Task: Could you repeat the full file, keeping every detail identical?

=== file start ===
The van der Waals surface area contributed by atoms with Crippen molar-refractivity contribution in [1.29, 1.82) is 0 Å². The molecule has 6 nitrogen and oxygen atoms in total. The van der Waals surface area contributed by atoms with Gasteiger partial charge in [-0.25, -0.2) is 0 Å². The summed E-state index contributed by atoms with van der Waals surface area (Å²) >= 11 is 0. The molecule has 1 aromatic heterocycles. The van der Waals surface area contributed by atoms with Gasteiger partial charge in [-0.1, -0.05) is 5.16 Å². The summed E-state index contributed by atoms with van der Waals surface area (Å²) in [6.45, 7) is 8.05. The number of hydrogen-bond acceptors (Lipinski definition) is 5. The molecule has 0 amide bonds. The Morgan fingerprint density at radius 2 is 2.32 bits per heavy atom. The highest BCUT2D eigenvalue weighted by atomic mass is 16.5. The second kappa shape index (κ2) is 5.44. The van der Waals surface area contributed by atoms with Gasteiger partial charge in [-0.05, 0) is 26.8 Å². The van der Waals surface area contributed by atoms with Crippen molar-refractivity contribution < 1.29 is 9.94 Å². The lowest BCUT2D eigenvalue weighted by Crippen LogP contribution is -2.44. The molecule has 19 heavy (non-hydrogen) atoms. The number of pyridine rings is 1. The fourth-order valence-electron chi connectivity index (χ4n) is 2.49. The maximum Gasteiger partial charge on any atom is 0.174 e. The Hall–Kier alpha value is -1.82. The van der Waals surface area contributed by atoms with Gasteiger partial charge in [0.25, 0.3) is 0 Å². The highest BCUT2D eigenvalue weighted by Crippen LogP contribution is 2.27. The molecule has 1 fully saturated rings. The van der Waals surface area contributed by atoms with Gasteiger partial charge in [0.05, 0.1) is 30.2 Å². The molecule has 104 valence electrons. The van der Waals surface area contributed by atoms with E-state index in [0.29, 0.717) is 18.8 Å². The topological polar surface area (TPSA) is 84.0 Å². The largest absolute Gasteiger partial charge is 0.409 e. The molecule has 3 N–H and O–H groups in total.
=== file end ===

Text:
The van der Waals surface area contributed by atoms with Crippen molar-refractivity contribution in [1.29, 1.82) is 0 Å². The molecule has 6 nitrogen and oxygen atoms in total. The van der Waals surface area contributed by atoms with Gasteiger partial charge in [-0.25, -0.2) is 0 Å². The summed E-state index contributed by atoms with van der Waals surface area (Å²) >= 11 is 0. The molecule has 1 aromatic heterocycles. The van der Waals surface area contributed by atoms with Gasteiger partial charge in [-0.1, -0.05) is 5.16 Å². The summed E-state index contributed by atoms with van der Waals surface area (Å²) in [6.45, 7) is 8.05. The number of hydrogen-bond acceptors (Lipinski definition) is 5. The molecule has 0 amide bonds. The Morgan fingerprint density at radius 2 is 2.32 bits per heavy atom. The highest BCUT2D eigenvalue weighted by atomic mass is 16.5. The second kappa shape index (κ2) is 5.44. The van der Waals surface area contributed by atoms with Gasteiger partial charge in [-0.05, 0) is 26.8 Å². The van der Waals surface area contributed by atoms with Crippen molar-refractivity contribution < 1.29 is 9.94 Å². The lowest BCUT2D eigenvalue weighted by Crippen LogP contribution is -2.44. The molecule has 19 heavy (non-hydrogen) atoms. The number of pyridine rings is 1. The fourth-order valence-electron chi connectivity index (χ4n) is 2.49. The maximum Gasteiger partial charge on any atom is 0.174 e. The Hall–Kier alpha value is -1.82. The van der Waals surface area contributed by atoms with Gasteiger partial charge in [0.25, 0.3) is 0 Å². The highest BCUT2D eigenvalue weighted by Crippen LogP contribution is 2.27. The molecule has 1 fully saturated rings. The van der Waals surface area contributed by atoms with Gasteiger partial charge in [0.05, 0.1) is 30.2 Å². The molecule has 104 valence electrons. The van der Waals surface area contributed by atoms with E-state index in [0.29, 0.717) is 18.8 Å². The topological polar surface area (TPSA) is 84.0 Å². The largest absolute Gasteiger partial charge is 0.409 e. The molecule has 3 N–H and O–H groups in total.